Familial Turner syndrome: the importance of information

Isabel Periquito, Catarina Carrusca, Joana Morgado, Brígida Robalo, Carla Pereira and Maria de Lurdes Sampaio


Turner syndrome is a common genetic disorder with an incidence of 1 in 2500 live births. Spontaneous fertility is rare in such patients and is most likely in women with mosaicism or very distal Xp deletions. The authors report an unusual case of familial Turner syndrome in a woman with mosaicism 45,X/46,Xdel(Xp) karyotype with three documented spontaneous pregnancies, which resulted in two daughters with 46,Xdel(X)(p11.4)mat karyotype and a healthy son. The mother was first diagnosed by the age of 11 and did not receive contraceptive medication, due to information that she would be infertile. Both daughters were referred to an endocrinology unit and are now under growth hormone treatment, and have been growing in the 3rd percentile. This family illustrates the complexity and difficulties in counseling, follow-up and treatment in Turner syndrome, namely referring to a tertiary center, fertility and treatment such as growth hormone and hormonal replacement, due to the heterogeneity of the clinical spectrum.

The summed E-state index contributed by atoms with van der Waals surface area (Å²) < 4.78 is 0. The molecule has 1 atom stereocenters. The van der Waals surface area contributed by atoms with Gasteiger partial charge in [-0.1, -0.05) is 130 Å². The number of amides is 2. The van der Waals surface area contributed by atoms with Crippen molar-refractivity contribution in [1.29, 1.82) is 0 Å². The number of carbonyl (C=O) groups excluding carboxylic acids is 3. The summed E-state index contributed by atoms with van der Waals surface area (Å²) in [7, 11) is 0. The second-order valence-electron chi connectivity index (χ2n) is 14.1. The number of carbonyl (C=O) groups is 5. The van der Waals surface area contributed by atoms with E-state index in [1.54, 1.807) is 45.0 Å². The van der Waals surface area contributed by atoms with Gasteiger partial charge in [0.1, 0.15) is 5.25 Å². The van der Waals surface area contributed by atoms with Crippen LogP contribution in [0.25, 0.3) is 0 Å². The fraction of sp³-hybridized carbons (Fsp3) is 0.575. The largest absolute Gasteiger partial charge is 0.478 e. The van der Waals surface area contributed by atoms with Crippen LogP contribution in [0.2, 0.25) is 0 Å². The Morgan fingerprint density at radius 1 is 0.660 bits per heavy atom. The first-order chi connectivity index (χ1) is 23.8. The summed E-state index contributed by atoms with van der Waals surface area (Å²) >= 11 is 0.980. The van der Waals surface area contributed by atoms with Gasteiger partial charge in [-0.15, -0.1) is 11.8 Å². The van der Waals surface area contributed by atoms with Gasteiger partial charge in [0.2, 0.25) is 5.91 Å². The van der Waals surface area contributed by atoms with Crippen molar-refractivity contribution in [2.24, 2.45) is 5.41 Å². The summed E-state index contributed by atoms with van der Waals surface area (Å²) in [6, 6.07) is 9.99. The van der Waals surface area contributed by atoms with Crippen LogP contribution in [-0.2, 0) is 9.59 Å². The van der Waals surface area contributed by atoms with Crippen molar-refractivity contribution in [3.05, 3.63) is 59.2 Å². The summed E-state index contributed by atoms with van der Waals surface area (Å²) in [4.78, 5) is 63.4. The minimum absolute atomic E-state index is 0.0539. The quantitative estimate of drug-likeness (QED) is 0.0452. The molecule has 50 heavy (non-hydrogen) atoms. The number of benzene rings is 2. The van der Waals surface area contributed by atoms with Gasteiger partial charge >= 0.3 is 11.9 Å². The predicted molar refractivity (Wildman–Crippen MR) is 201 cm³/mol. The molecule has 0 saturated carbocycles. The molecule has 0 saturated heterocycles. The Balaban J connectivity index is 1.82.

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The Journal of Pediatric Endocrinology and Metabolism (JPEM) is the only international journal dedicated exclusively to endocrinology in the neonatal, pediatric and adolescent age groups, and publishes the results of clinical investigations in pediatric endocrinology and basic research. JPEM publishes Review Articles, Original Research, Case Reports, Short Communications and Letters to the Editor.